Submitted Date 10/08/2018

You want to reduce your stress level? Try tying the knot; Study finds married people have less stress

Seldom do I hear good things about being married. The divorce rate in America is somewhere between 40 and 50 percent, which means that almost half the married population is stressed out and miserable. But then it also means that the other half of the population lives in less stressful, happy marriages.

Why don’t we hear about the laid-back happily married half? Because we spend our time complaining about what we don’t like to anyone who will listen. It’s human nature. The things that bother us stay predominately on our mind and beg to be shared. Once the frustrations are voiced and discussed, there is seldom time for happy talk. So, I was pleasantly surprised when I came across this article talking about the healthy aspects of marriage.

Personally, I have found marriage to be the most difficult job I have ever had. A lasting marriage is no easy feat and it doesn’t just happen. There are years of giving and giving followed by compromises and frustrations. It takes the commitment of both people to keep the bond intact.

I am 22 years into my marriage and as hard as it has been, it has also been good. When things are not going well either in my own in endeavors or in our marriage, I know that when all is said and done my husband will be standing there at the end of the road and we will move forward together. He may not stand there smiling, but he’s there. Now, it appears that our commitment to the marriage may keep us healthier than our divorce or unmarried counterparts.


Stress, especially prolonged stress, is associated with a higher level of cortisol. High levels of cortisol interfere with the body’s ability to regulate inflammation and thus the development of psychological and physical ailments arise in response.

Elevated cortisol levels impact the body in other ways as well. The release of cortisol into the body increases sugars into the bloodstream and slows the function of nonessential body functions. This is important because in a fight or flight situation you would not want to suddenly have an overwhelming desire for a sandwich or the urge to use the bathroom.

Normally, once the threat has passed the cortisol levels return to normal. However, if you are in a constant state of stress, the release of this hormone stays elevated. Long-term exposure to high levels of cortisol can make your body feel like the Tin Man from the Wizard of Oz, before he got oiled up.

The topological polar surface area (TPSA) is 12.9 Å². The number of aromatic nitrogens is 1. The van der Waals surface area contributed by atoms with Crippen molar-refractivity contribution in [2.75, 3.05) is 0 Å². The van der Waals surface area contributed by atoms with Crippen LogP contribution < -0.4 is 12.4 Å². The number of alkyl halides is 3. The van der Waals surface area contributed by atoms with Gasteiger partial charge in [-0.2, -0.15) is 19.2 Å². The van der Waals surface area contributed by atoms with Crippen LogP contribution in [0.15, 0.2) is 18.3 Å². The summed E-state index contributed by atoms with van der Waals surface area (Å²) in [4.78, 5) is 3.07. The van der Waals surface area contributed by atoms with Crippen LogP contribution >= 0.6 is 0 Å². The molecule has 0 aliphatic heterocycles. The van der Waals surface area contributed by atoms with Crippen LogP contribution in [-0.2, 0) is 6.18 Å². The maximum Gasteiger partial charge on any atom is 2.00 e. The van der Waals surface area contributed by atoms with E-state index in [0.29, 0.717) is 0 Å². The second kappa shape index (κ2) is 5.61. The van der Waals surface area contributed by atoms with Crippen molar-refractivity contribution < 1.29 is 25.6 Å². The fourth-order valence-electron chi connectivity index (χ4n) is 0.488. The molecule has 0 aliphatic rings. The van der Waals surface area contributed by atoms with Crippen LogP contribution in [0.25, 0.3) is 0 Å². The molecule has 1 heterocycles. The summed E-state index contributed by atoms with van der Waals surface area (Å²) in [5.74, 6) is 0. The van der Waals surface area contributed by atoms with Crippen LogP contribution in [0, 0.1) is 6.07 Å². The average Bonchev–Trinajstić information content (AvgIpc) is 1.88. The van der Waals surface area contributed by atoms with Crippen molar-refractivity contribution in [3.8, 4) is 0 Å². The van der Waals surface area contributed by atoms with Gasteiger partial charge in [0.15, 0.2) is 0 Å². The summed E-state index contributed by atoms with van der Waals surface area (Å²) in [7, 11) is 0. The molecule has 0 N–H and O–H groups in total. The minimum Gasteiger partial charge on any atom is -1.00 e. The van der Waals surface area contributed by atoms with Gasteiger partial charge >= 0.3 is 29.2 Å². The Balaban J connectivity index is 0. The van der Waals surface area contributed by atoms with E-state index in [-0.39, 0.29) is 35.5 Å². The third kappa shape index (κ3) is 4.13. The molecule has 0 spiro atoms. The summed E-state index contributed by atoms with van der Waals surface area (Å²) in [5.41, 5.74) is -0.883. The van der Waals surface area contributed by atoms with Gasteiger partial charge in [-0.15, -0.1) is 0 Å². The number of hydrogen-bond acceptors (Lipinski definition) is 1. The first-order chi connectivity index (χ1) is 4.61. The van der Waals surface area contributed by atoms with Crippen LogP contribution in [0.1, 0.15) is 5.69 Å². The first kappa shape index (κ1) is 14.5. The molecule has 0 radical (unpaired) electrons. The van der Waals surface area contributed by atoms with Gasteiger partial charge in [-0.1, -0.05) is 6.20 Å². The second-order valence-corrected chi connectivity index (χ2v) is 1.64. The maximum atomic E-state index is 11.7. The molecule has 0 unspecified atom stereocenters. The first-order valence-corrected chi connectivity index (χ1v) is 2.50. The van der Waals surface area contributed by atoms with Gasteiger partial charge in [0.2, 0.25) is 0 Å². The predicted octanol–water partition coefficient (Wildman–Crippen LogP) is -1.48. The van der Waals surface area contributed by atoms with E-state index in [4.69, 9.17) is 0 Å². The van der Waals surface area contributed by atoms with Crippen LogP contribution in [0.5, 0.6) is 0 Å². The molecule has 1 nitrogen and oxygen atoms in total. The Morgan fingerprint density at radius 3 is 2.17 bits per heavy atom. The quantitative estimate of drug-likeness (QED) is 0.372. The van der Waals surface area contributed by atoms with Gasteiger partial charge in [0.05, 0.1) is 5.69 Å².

This constant state of stress puts you at risk for several health problems including:

• Digestive problems

• Weight gain

• Anxiety

• Depression

• Sleep disorders

• Headaches

• Heart disease

• Cognitive impairments/impaired memory

If these aren’t enough reasons to act against life’s stressors, then also consider your emotional well-being. Living in a state of frustration and depression seriously lowers quality of life which in turn causes more stress and more unhappiness and more sickness.

Learn healthy ways to control the stress that arises in your life. You can start by putting a smile on your face. Doing so sends signals to your brain that can improve your mood.

Apparently, another thing you can do is get married.

It’s not all bad after all

According to the article in Science Daily, a study conducted by Carnegie Mellon University offers the “first biological evidence” that marriage impacts health. Researchers discovered that married people had lower levels of cortisol, (stress hormone) than people who had never married or had been previously married.

The researches collected saliva samples over a three-day period from 572 healthy adults between ages 21-55. The cortisone levels in the saliva were tested at different times during each 24-hour period.

What they found was that married participants had lower cortisol levels than the previously married and never married people over the three-day period. Cortisol levels change throughout the day with the peak time being when you wake then declining as the day goes on. When the groups were compared, married people’s stress hormone declined at a faster rate. Lower cortisol levels, as well as a faster decline of cortisol, has been associated with less heart disease, less physical pain and longer survival among cancer patients.

If you’re happy and you know it…